Document Detail

Respiratory control during volume-cycled ventilation in normal humans.
MedLine Citation:
PMID:  8727563     Owner:  NLM     Status:  MEDLINE    
The purpose of this study was to evaluate the extent of inhibition to respiratory rhythm associated with high volumes of ventilation during volume-cycled mechanical ventilation (neuromechanical inhibition). Two approaches were used. 1) In 18 normal awake subjects, ventilator tidal volume (VT) in the assist/control mode (A/C) was increased in steps from the minimum tolerable level up to 80% of the subject's inspiratory capacity or ventilator's maximum VT. We looked for appearance of intermittent apnea or a reduction in spontaneous rate (f). 2) Another 18 normal awake subjects were placed on controlled mechanical ventilation (CMV). When apnea was established, we abruptly terminated CMV and measured the time before the appearance of the next spontaneous effort. In the assist mode (protocol 1), we did not observe intermittent apnea because VT was increased from [from 944 +/- 198 to 1,867 +/- 277 (SD) ml], and there was only a modest reduction in f (14.1 +/- 3.9 to 12.4 +/- 4.0 breaths/min). End-tidal PCO2 (PETCO2) decreased precipitously as VT was increased. In protocol 2, we did not observe apnea after discontinuation of CMV in any subject. Total breath duration of the first breath after discontinuation did not differ significantly from total breath duration during A/C in the same subjects (4.84 +/- 2.2 vs. 5.2 +/- 2.0 s). This similarly applied regardless of route of breathing (nose vs. mouth) or PETCO2 level at time of discontinuation. We conclude that neuromechanical inhibition is quite weak and provides very little negative feedback that may help control PCO2 in the face of excessive VT and f demands of the subject.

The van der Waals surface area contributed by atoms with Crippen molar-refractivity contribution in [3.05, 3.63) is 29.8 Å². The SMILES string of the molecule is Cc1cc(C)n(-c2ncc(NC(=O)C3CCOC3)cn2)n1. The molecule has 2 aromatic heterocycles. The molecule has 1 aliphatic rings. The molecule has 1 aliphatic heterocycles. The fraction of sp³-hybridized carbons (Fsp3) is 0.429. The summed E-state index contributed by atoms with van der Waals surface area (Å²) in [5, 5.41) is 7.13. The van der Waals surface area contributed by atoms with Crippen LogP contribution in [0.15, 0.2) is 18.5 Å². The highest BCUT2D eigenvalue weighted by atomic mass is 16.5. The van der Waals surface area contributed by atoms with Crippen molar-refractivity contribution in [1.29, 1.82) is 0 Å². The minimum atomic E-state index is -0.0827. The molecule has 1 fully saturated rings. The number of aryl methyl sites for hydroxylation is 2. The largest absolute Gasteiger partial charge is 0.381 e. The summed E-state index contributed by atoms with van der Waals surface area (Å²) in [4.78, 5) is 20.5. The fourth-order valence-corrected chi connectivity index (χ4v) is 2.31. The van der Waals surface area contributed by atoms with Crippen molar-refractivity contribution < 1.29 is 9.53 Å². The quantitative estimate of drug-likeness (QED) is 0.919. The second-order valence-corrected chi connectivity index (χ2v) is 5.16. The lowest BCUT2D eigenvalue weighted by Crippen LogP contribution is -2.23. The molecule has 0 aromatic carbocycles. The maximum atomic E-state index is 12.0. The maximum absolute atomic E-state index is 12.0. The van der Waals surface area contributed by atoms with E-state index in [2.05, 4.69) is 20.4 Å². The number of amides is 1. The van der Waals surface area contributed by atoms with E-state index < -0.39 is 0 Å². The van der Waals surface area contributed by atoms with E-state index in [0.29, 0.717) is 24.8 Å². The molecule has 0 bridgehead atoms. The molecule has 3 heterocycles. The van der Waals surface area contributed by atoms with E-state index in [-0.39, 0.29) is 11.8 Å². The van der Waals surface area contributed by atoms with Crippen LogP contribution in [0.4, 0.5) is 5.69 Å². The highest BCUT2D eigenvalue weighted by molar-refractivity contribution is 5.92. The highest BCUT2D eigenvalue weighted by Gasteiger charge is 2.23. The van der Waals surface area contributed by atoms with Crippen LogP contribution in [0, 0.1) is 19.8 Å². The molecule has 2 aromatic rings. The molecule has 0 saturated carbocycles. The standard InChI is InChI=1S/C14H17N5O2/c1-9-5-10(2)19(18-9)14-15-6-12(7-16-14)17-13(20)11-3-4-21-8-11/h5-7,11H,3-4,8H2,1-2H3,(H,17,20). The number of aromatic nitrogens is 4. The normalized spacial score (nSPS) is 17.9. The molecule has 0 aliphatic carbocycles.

A Puddy; W Patrick; K Webster; M Younes
Related Documents :
23075563 - Chocolate milk: a post-exercise recovery beverage for endurance sports.
8567533 - Regulation of ventilatory capacity during exercise in asthmatics.
12748213 - Pattern of ventilation during exercise in chronic heart failure.
Publication Detail:
Type:  Journal Article; Research Support, Non-U.S. Gov't    
Journal Detail:
Title:  Journal of applied physiology (Bethesda, Md. : 1985)     Volume:  80     ISSN:  8750-7587     ISO Abbreviation:  J. Appl. Physiol.     Publication Date:  1996 May 
Date Detail:
Created Date:  1996-12-03     Completed Date:  1996-12-03     Revised Date:  2013-09-26    
Medline Journal Info:
Nlm Unique ID:  8502536     Medline TA:  J Appl Physiol (1985)     Country:  UNITED STATES    
Other Details:
Languages:  eng     Pagination:  1749-58     Citation Subset:  IM    
Respiratory Investigation Unit, University of Manitoba, Winnipeg, Canada.
Export Citation:
APA/MLA Format     Download EndNote     Download BibTex
MeSH Terms
Pulmonary Ventilation / physiology*
Respiration / physiology*
Tidal Volume / physiology*

From MEDLINE®/PubMed®, a database of the U.S. National Library of Medicine

Previous Document:  Determinants of basal fat oxidation in healthy Caucasians.
Next Document:  Effect of N-methyl-D-aspartate-receptor blockade on hypoxic ventilatory response in unanesthetized p...